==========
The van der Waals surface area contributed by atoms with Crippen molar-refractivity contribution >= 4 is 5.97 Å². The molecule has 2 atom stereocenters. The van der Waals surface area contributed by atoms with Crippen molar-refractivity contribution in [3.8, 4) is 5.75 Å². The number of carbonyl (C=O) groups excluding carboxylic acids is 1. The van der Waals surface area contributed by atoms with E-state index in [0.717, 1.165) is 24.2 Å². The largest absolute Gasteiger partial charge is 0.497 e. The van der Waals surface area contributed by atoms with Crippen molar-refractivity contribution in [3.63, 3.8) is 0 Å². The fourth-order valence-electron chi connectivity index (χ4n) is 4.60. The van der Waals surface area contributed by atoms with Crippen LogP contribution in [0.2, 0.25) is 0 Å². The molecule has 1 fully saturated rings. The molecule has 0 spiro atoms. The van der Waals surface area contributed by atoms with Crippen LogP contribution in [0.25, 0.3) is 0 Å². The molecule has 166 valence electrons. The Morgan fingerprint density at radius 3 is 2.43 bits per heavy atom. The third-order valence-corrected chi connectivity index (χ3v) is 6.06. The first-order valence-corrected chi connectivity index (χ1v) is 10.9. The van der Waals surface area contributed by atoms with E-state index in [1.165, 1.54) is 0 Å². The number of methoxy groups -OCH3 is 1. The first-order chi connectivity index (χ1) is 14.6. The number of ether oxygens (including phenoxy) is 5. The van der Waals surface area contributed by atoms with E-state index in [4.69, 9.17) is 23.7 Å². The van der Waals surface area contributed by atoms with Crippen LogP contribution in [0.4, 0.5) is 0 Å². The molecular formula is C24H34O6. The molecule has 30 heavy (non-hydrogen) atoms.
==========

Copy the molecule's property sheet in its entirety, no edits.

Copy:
The van der Waals surface area contributed by atoms with Crippen molar-refractivity contribution >= 4 is 5.97 Å². The molecule has 2 atom stereocenters. The van der Waals surface area contributed by atoms with Crippen molar-refractivity contribution in [3.8, 4) is 5.75 Å². The number of carbonyl (C=O) groups excluding carboxylic acids is 1. The van der Waals surface area contributed by atoms with E-state index in [0.717, 1.165) is 24.2 Å². The largest absolute Gasteiger partial charge is 0.497 e. The van der Waals surface area contributed by atoms with Crippen molar-refractivity contribution in [3.63, 3.8) is 0 Å². The fourth-order valence-electron chi connectivity index (χ4n) is 4.60. The van der Waals surface area contributed by atoms with Crippen LogP contribution in [0.2, 0.25) is 0 Å². The molecule has 1 fully saturated rings. The molecule has 0 spiro atoms. The van der Waals surface area contributed by atoms with Crippen LogP contribution in [0.25, 0.3) is 0 Å². The molecule has 166 valence electrons. The Morgan fingerprint density at radius 3 is 2.43 bits per heavy atom. The third-order valence-corrected chi connectivity index (χ3v) is 6.06. The first-order valence-corrected chi connectivity index (χ1v) is 10.9. The van der Waals surface area contributed by atoms with E-state index in [1.165, 1.54) is 0 Å². The number of methoxy groups -OCH3 is 1. The first-order chi connectivity index (χ1) is 14.6. The number of ether oxygens (including phenoxy) is 5. The van der Waals surface area contributed by atoms with E-state index in [4.69, 9.17) is 23.7 Å². The van der Waals surface area contributed by atoms with Crippen LogP contribution in [0.4, 0.5) is 0 Å². The molecular formula is C24H34O6. The molecule has 30 heavy (non-hydrogen) atoms.